- The Washington Times - Friday, July 4, 2003

When Dixie Chicks singerNatalie Maines was in the middle of her little contra-Bush cause celebre, she probably couldn’t help thinking, “Why is everybody on my case? Look at what Eddie Vedder’s doing.”

At a gig in Denver earlier this year, the lead singer of Pearl Jam reportedly took a mask of President Bush and impaled it on his microphone stand in protest against war in Iraq.

A few disgusted fans walked out, a few “shocked, shocked” articles made their way across news wires, but other than that, the hard-rock band stirred little controversy — certainly nothing close to the boycotting uproar over Miss Maines’ comment at a London performance that she was ashamed President Bush was from her home state of Texas.

That’s probably because most of Pearl Jam’s fan base either agrees with Mr. Vedder or — more likely — couldn’t care less about politics.



At Pearl Jam’s performance Tuesday night at Nissan Pavilion, Mr. Vedder kept his cranky polemics in check, save for a barely noticed dig at Secretary of Defense Donald Rumsfeld.

During the outro to “Daughter,” the band improvised one of the thematic mantras from Pink Floyd’s concept album “The Wall” — “We don’t need no education / We don’t need no thought control.”

Then: “Hey, Rumsfeld, leave them kids alone.”

I don’t know which kids Mr. Vedder was referring to, but I sure hope it wasn’t the roughly 150 children freed by U.S. Marines from a Baghdad prison in April.

Mr. Vedder’s other forays into protest Tuesday came with covers of John Lennon’s “Give Me Some Truth” and the Clash’s “Know Your Rights.”

They were actually much-needed breaks from a mostly tedious show that leaned too much on the band’s most recent album, last year’s “Riot Act.”

After a warm-up set by the legendary Brit-punk band the Buzzcocks, Pearl Jam opened its show with a pair of languid, low-key tunes — a new one, “Can’t Keep,” and “Elderly Woman Behind the Counter in a Small Town” — and “Off He Goes,” a song off the band’s experimental “No Code” album.

Not until “Corduroy,” a bracing riff-based song from 1994’s “Vitalogy” that still pops up in FM radio rotation, did the show release any oxygen, only to suck it all up again with another pair of unremarkable new tracks, “Green Disease” and “Save You.”

The problem with Pearl Jam is that the band hasn’t written a really memorable song in almost 10 years.

After distinguishing itself from the Seattle grunge scene with an absorbing blend of ‘70s arena rock and a big helping of post-punk angst, Pearl Jam seemed like a band that would have creative legs.

Its first three albums were uniformly solid, with crafty songwriting from guitarists Stone Gossard and Mike McCready and, the group’s best weapon, Mr. Vedder, whose uniquely garbled vocal delivery has spawned a line of imitators such as Scott Stapp of Creed and Aaron Lewis of Staind.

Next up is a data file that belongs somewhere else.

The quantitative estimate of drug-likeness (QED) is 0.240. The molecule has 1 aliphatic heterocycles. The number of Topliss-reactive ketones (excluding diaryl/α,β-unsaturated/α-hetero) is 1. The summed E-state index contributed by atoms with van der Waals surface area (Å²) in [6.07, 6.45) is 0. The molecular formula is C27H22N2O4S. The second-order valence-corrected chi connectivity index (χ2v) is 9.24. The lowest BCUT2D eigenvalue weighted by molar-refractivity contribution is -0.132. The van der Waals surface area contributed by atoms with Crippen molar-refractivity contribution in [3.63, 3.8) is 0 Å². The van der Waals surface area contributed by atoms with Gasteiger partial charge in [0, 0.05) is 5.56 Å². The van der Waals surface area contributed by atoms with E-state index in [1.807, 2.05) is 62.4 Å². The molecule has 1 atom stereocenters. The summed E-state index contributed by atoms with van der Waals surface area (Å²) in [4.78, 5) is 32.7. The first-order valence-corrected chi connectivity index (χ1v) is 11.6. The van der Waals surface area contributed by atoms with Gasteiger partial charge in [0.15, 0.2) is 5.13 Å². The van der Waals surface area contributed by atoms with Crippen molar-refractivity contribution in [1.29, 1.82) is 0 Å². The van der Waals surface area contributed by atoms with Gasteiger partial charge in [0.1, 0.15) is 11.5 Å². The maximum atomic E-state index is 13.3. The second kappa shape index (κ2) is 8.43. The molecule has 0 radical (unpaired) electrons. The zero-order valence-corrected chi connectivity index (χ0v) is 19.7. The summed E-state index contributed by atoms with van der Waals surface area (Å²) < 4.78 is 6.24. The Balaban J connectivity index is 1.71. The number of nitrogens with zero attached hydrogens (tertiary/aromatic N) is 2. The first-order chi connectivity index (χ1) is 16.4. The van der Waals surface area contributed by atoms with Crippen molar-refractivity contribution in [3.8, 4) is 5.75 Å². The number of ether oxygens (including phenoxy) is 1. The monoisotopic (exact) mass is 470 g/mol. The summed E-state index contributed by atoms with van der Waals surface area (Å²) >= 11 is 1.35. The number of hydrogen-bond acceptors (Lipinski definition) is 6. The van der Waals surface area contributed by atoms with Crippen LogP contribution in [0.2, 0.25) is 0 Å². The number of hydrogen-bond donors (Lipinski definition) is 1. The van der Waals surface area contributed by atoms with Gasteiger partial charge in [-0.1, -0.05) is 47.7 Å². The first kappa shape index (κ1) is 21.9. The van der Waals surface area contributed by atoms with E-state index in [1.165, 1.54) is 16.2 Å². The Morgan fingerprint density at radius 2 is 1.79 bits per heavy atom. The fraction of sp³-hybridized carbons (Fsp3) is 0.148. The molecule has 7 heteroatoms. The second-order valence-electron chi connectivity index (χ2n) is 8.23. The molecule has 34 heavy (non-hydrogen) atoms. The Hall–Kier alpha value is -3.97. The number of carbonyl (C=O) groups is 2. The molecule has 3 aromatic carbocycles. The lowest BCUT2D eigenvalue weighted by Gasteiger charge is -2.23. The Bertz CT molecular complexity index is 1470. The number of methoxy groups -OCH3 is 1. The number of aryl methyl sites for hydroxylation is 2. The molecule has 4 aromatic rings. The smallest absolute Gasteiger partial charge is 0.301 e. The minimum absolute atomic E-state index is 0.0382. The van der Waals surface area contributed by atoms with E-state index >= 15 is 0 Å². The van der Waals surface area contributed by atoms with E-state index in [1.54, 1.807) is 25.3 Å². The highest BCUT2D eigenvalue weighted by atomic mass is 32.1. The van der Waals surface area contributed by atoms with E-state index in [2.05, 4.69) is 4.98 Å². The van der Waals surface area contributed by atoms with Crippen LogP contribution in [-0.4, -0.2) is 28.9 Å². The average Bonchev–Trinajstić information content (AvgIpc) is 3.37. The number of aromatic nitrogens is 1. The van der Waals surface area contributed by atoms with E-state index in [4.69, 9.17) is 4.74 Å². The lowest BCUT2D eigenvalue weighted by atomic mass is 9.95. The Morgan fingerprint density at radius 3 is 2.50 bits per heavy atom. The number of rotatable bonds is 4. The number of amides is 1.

But the band has flailed on its last four studio albums, sticking its beak into radio airplay only once in recent years, with a poky cover of J. Frank Wilson’s romantic oldie “Last Kiss” in 1999.

Of course, Pearl Jam fans — and they are legion — love the band for its anti-establishment posturing. It long ago swore off MTV videos, quixotically campaigned against Ticketmaster and, in its most fan-friendly move of all, has released heaps of live double CDs since 2000.

All facing their 40s, Pearl Jam’s members seem to be looking advancing age in the face and embracing it. All wear their hair short now, with encroaching patches of baldness proudly on display.

Fashionwise, Mr. Vedder has long been in regular-Joe mode, while Mr. Gossard, with stylish thin-framed glasses, looked as if he wandered to the Northern Virginia venue from a corporate campus on the high-tech Dulles Corridor.

Mr. McCready, sporting a pair of loud plaid golfers’ slacks, supplied most of the band’s energy, spewing fiery Hendrixian leads that, while repetitive and overlong, were a welcome contrast to the mostly inert Mr. Vedder.

The singer, who chopped at rhythm guitar for much of the evening, eventually warmed up; the best indication that Mr. Vedder was emerging from his shell was when he started hawking gobs of saliva between stanzas.

On songs from “Ten” and “Vs.,” Pearl Jam’s acclaimed debut and its even stronger sophomore album, the connection between band and audience was unbreakable.

During the hard-rocking “Even Flow” and “Why Go,” the singalong hook in “Betterman” and the spiraling ballad “Black,” the audience hung on Mr. Vedder’s every moan, howl and shriek.

But these moments were too few and scattered; like the “Test Your Strength” carnival game, the energy barometer Tuesday night would shoot up briefly and then weakly come crashing down with self-indulgent jams and unengaging material.

If only Pearl Jam weren’t so flippin’ self-important. If only it didn’t insist on taking the fun out of rock ‘n’ roll.

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